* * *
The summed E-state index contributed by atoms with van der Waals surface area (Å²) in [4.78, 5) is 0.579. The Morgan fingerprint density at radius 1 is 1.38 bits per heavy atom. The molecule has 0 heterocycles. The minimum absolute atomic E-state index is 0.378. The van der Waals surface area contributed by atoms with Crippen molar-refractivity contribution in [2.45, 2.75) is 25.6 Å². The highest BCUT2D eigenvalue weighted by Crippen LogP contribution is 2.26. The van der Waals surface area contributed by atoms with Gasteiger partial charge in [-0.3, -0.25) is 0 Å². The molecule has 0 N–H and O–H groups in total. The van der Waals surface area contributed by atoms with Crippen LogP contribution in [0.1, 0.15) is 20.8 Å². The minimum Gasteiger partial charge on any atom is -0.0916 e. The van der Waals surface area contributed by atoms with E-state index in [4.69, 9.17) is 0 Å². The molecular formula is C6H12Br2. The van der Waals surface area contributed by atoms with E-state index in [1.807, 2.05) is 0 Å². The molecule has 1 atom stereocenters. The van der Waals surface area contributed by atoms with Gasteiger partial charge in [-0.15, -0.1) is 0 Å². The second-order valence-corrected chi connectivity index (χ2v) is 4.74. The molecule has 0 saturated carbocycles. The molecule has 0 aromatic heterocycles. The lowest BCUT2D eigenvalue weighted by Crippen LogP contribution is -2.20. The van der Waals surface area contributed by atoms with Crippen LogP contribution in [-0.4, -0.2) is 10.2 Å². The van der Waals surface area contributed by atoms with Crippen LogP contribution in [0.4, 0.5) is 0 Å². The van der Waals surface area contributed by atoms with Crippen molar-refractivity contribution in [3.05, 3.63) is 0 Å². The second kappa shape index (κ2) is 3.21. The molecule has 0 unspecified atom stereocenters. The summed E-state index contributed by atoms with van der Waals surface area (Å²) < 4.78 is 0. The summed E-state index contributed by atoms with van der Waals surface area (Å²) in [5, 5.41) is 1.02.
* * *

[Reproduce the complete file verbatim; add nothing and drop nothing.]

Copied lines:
The summed E-state index contributed by atoms with van der Waals surface area (Å²) in [4.78, 5) is 0.579. The Morgan fingerprint density at radius 1 is 1.38 bits per heavy atom. The molecule has 0 heterocycles. The minimum absolute atomic E-state index is 0.378. The van der Waals surface area contributed by atoms with Crippen molar-refractivity contribution in [2.45, 2.75) is 25.6 Å². The highest BCUT2D eigenvalue weighted by Crippen LogP contribution is 2.26. The van der Waals surface area contributed by atoms with Gasteiger partial charge in [-0.3, -0.25) is 0 Å². The molecule has 0 N–H and O–H groups in total. The van der Waals surface area contributed by atoms with Crippen LogP contribution in [0.1, 0.15) is 20.8 Å². The minimum Gasteiger partial charge on any atom is -0.0916 e. The van der Waals surface area contributed by atoms with E-state index in [4.69, 9.17) is 0 Å². The molecular formula is C6H12Br2. The van der Waals surface area contributed by atoms with E-state index in [1.807, 2.05) is 0 Å². The molecule has 1 atom stereocenters. The van der Waals surface area contributed by atoms with Gasteiger partial charge in [-0.15, -0.1) is 0 Å². The second-order valence-corrected chi connectivity index (χ2v) is 4.74. The molecule has 0 saturated carbocycles. The molecule has 0 aromatic heterocycles. The lowest BCUT2D eigenvalue weighted by Crippen LogP contribution is -2.20. The van der Waals surface area contributed by atoms with Crippen LogP contribution in [-0.4, -0.2) is 10.2 Å². The van der Waals surface area contributed by atoms with Crippen LogP contribution in [0.4, 0.5) is 0 Å². The van der Waals surface area contributed by atoms with Crippen molar-refractivity contribution in [3.05, 3.63) is 0 Å². The second kappa shape index (κ2) is 3.21. The molecule has 0 unspecified atom stereocenters. The summed E-state index contributed by atoms with van der Waals surface area (Å²) < 4.78 is 0. The summed E-state index contributed by atoms with van der Waals surface area (Å²) in [5, 5.41) is 1.02.